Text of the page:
Speculators rebuilt their bullish bet on the U.S. dollar earlier this week, raising net longs from a five-week low, according to calculations by Reuters and Commodity Futures Trading Commission data released on Friday.
Speculators had scaled back bullish dollar bets on doubts about U.S. President Donald Trump’s ability to deliver on his pledges of tax cuts and infrastructure spending in the wake of his and the Republicans’ failure to gather enough votes to enact healthcare reform last month.
The value of the dollar’s net long position totalled $15.04 billion in the week ended April 11, up from $14.67 billion the previous week which was the lowest since Feb. 28.
It was unclear whether speculators pared their net longs in reaction to Trump’s view in a Wall Street Journal interview published late Wednesday where he said the dollar was “getting too strong,” which may hurt the economy.
The dollar index, which measures the greenback against six other currencies, eased nearly 0.7 percent this week as traders shifted out of dollar into the Japanese yen in a safe-haven move on geopolitical concerns about U.S. tensions with Syria, Russia and North Korea.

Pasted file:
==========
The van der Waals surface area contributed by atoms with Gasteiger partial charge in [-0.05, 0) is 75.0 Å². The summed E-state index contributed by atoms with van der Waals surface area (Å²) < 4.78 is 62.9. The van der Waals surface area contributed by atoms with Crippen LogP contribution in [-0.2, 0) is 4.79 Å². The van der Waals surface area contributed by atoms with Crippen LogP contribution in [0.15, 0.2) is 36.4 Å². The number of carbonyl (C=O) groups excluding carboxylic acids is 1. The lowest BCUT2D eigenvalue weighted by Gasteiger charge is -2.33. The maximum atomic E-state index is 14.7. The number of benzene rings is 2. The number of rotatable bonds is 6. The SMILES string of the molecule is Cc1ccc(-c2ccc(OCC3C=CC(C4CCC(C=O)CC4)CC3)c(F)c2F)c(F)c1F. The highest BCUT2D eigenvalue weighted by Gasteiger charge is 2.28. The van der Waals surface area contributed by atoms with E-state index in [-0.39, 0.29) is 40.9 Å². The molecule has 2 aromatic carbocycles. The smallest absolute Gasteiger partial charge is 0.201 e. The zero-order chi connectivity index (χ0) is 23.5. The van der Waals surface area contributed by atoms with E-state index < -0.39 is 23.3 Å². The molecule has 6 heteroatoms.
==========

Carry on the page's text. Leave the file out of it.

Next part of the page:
Speculative net shorts on the Japanese yen fell to 34,764 contracts, the fewest since Dec. 6.
The dollar recorded a 2.2 percent drop against the Japanese currency this week and reached its lowest level since Nov. 17 at 108.52 yen. It also broke below its 200-day moving average against the yen, which is a bearish technical sign for the greenback.
The Reuters calculation for the aggregate U.S. dollar position is derived from net positions of International Monetary speculators in the yen, euro, British pound, Swiss franc and Canadian and Australian dollars.
(Reporting by Richard Leong; editing by Bill Trott, G Crosse)